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Homework Help: Help with Acceleration problems

  1. Nov 3, 2011 #1
    Show all work using LESSS to answer questions 1 - 3.

    1. A car starts from rest and proceeds west, accelerating to a velocity of 100 km/h in exactly one minute. What was the acceleration in m/s2?


    This is what I got for #1
    L Delta A = ?
    E Delta A = Ai= 27.8m/s Af= 60 seconds
    S Delta A = Ai/Af = 27.8 / 60 =
    S Delta A = 0.463
    S Delta A = 0.5m/s2

    2. A car traveling north at 50 m/s speeds up to 80 m/s by accelerating at a rate of 4.0 m/s2. What was the time required?

    T= Iv/fv*a?

    3. A plane traveling at 200 km/h north accelerates at 5.00 m/s2 for two minutes. What is the planes final velocity in m/s?

    Final velocity = iv+ t * a

    3. A plane traveling at 200 km/h north accelerates at 5.00 m/s2 for two minutes. What is the planes final velocity in m/s?

    Final velocity = (Initial velocity) + (time)(acceleration)

    Show your work including equation, substitution and final answer, for questions 4 – 7.

    4. A boy on a bicycle travels in a straight line east and slows down from 30 m/s to 10 m/s in 5.0 s. What is his acceleration?


    5. A car travelling south slows down from 80 m/s to 40 m/s by accelerating at -4.0 m/s2. What time interval was required?

    Time = Initial Speed/Final Speed*Acceleration?

    6. A car travelling south accelerates at 3.0 m/s2 for 9.0 s and reaches a speed of 90 m/s. What was the car’s original speed?

    Not sure

    7. A car traveling east at an unknown speed applies the brakes and slows down at a rate of 5.0 m/s2 for 5.0 s. If the final velocity of the car is 95 m/s east, what was the original velocity of the car?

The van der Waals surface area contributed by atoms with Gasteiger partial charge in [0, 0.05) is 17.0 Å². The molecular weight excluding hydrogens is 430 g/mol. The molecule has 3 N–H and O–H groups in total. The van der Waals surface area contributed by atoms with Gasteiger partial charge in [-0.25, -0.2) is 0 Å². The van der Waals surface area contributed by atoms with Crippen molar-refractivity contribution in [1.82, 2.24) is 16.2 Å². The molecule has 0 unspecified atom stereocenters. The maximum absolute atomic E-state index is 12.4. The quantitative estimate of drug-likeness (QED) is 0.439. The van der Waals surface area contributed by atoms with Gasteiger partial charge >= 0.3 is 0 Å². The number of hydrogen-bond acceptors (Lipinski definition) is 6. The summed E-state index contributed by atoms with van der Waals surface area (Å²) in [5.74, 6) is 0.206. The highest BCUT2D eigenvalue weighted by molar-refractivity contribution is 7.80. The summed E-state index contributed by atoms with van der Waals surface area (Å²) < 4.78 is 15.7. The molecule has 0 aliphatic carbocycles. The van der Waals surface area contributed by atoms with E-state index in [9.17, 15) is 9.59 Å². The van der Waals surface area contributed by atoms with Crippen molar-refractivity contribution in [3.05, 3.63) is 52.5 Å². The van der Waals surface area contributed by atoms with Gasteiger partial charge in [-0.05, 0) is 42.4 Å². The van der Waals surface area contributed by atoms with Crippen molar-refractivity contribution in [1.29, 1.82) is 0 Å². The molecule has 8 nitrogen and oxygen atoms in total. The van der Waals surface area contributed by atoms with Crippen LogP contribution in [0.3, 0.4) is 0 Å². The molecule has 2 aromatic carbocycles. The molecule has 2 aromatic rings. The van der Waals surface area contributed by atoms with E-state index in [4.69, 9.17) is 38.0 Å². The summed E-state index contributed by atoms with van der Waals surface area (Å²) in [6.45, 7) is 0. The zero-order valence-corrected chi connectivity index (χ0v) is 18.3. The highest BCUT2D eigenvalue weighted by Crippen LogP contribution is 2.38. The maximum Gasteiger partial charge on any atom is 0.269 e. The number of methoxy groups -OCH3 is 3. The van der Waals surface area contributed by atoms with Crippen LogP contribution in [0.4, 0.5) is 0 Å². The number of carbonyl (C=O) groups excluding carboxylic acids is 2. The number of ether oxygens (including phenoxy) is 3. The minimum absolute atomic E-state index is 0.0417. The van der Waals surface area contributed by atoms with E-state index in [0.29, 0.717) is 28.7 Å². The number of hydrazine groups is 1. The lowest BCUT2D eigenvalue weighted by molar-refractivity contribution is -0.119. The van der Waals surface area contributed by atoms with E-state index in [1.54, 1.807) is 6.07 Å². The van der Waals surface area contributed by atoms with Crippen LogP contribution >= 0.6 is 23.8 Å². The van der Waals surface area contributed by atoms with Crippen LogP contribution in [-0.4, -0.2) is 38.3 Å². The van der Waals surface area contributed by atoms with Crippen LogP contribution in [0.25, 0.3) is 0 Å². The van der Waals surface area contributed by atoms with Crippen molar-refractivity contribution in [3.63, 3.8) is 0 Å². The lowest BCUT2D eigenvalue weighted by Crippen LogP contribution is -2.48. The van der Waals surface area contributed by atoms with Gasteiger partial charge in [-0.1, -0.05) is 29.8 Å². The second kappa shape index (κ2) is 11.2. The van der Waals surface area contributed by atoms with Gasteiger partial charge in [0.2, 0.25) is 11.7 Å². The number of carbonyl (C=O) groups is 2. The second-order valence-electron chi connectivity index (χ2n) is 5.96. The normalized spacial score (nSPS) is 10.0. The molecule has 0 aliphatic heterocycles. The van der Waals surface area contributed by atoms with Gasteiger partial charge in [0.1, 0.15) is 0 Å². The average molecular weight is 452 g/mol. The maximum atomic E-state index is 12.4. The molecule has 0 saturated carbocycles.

Not sure

    I'm aware I need to at least try, Which i'm doing now.
    Thanks in advance.
    Last edited: Nov 3, 2011
  2. jcsd
  3. Nov 3, 2011 #2


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    Homework Helper

    What on Earth does LESSS mean?

    1: do you know how to convert km to metres? hours to seconds? minutes to seconds?
    because the acceleration is obviously 100km/hour/minute - it is just a unit conversion from there.

    All the other questions are a fancy way of asking "Do you know what acceleration is/means?"

    You are indicating the answer is no.
    All these examples seem to be in a straight line, which makes things simpler.
    If you accelerate at 5 m/s2 for 3 seconds, you velocity will increase by 15 m/s.

    If it was 12, it will now be 27.

    If it becomes 35, it was originally 20.

    hope that helps.
  4. Nov 3, 2011 #3


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    Staff Emeritus
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    Homework Helper

    Welcome to Physics Forums.

    Actually, it's [itex]a = \frac{\Delta v}{\Delta t}[/itex], right? :wink: Let's call this Useful Equation #1.

    That's the correct answer. But I have no idea what LESSS means, and you seem to be using "Delta A" to mean both the initial velocity and the acceleration, which are different things.

    No, use [itex]a = \frac{\Delta v}{\Delta t}[/itex] ( Useful Equation #1) as before. You are given a and you can figure out what Δv is from the given information.

    That is the correct equation. Let's call it Useful Equation #2. Plug in the given information and calculate it -- you'll need to do some units conversions.

    What does Δiv even mean here? The change in the initial velocity? That doesn't even make sense.

    Instead, try using either Useful Equation #1 or Useful Equation #2. In fact, all the remaining problems can be solved using either Useful Equation #1 or Useful Equation #2:

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